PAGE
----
I don't sleep well, but I get to the tournament ready to battle. As one of the big stacks, I feel a sense of calm wash over me. People will have to gamble today, but I won't. I can afford now to be patient. I form a game plan: protect my big stack. I can blind away the entire day without playing a single pot and still be above average tomorrow -- the average stack at the end of the day will be 1,270,000. No big confrontations. I'm going to wait for my spots, wait for the small stacks to make a mistake, and put less of a premium on stealing blinds. I'm going to let them come to me when I have a big hand.

As it happens, I don't get many big hands -- the best I see in 10 hours of play is a few A-K offsuits. I flop a set on one hand, I flop a flush when I get to see the flop for free from the big blind with 9-4 suited, and I end up the day just slightly lower than I started. I feel great about that.

Aug. 8: $1.6 million in chips, 60 players remaining

I'm seated at a very, very tough table again. Ivey is back, and once again he's on my right. So is Gus Hansen. They both have about $2.5 million in chips and they are completely dominating the table -- every single hand, one of them raises. In the first three hours of play, I do not have a single late-position opportunity to steal the blinds. It's time for a change in tactics: the resteal reraise. I'm in the cutoff and Gus comes in for a raise. I steady myself and reraise with 4-5 suited. He calls. I hate myself. The flop comes K-5-3. He checks to me, I bet the pot and expect to take it down. He calls. The turn is a deuce, giving me an open-ended straight draw. He checks to me again. I move all-in with a pot-sized bet. He studies me for three minutes. He fiddles with his chips. "I think you're bluffing, Phil, but good play," and he lays down 8-8. I leave the table and go to the bathroom -- a very necessary trip. Ivey gets transferred off the table (thank God) and a few blind steals later, I pick up A-A. Gus raises, I reraise, he re-reraises, and I go for the jugular. I smooth call. The flop is K-7-5 and he bets right out. I know he's pot committed, so I go all-in. He calls instantly and shows me A-K. When the turn card is yet another king, all the blood drains from my face and I am resigned to kill myself. As the dealer peels off the river, the last remaining ace, I sit back down and begin stacking the nearly $4 million pot in front of me.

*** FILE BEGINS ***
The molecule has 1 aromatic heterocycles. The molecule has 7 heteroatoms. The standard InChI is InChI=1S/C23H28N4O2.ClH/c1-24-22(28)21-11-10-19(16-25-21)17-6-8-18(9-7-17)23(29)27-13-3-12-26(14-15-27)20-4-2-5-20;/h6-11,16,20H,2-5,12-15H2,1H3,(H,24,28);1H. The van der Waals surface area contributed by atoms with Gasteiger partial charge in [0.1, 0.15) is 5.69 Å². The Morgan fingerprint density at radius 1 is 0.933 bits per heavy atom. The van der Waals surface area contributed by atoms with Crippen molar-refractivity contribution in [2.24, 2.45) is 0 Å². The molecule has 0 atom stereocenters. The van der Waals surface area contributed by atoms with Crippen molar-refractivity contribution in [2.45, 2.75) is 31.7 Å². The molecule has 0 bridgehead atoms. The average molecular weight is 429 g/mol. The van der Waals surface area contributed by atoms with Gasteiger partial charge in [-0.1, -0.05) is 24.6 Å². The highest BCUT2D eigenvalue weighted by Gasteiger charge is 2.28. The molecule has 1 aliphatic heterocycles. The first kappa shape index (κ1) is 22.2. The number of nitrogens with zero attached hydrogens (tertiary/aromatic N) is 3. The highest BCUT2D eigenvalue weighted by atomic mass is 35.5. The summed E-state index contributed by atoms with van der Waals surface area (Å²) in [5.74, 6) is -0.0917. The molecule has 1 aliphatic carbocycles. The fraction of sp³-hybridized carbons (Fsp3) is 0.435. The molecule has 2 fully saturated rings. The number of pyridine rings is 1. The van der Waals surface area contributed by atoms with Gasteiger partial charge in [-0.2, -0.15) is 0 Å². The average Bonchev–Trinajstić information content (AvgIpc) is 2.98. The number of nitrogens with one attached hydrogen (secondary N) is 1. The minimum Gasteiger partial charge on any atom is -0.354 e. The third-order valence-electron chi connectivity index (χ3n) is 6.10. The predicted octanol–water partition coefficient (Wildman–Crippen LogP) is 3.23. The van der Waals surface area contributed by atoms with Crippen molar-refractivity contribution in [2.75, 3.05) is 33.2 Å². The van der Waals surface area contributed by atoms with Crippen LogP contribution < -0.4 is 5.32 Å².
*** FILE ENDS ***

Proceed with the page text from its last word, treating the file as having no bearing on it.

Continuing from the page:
Aug. 9: $4 million in chips, 27 players remaining

An average stack for the final table will be $8.48 million. If I can double up, I'll be a force to reckon with. I expect this to be an extremely long session. With an above-average stack, I vow to play very, very tightly. Early during the second level of the day, I pick up kings and put a guy all-in for about 600,000. He's got aces and doesn't hesitate to call me. He wins, and I'm back to near average. At this point, there is no limping going on, and it seems as if we go 10 hands in a row on average before seeing a flop. With so many people raising in position, I decide to try the "smooth-call" play from the button against the middle-position raisers that respect my game and play fairly straightforward poker after the flop. I'm certain that the blinds will lay down their hands -- they don't want to get involved in a multiway pot. This strategy works really well. I flop a monster when my 5-4 suited hits J-4-4 against Q-Q and I bust a guy. I flop a flush with A-6 of diamonds but don't get much postflop action -- those suited aces are very overrated.

With 18 players left, we're down to two tables. Things get very tense. Phil Ivey, Phil Laak and Phil Gordon are the only professionals remaining in the field. So much for Blair Rodman's book "Kill Phil." I have $7 million in chips.

Now it's all about taking what the table will give me and walking through the minefield. With a well-above-average stack, I'm going to be very careful. I open the pot from middle position for $200,000 with pocket queens and the big blind, a 72-year-old guy with calloused hands, moves all-in against me for 1,200,000. I throw the queens away without a second thought. As the players go bust, the prizes are increasing significantly. I am able to read my opponents and their need to move up and win an extra $100,000 or $200,000 for outlasting just a few more players. Every hand seems like a bubble -- and play is grinding to a halt as we play hand for hand.

When we get shorthanded at 12 and 11 players remaining, I loosen up my starting hand requirements appropriately and pound on the average stacks, while staying away from the big stacks and small stacks. This works well, and I'm able to pick up some pots I don't deserve. I pick up A-K a few times, raise before the flop, get smooth-called on the button, miss the flop completely and check/fold. I'm not going to chase those flops at this point.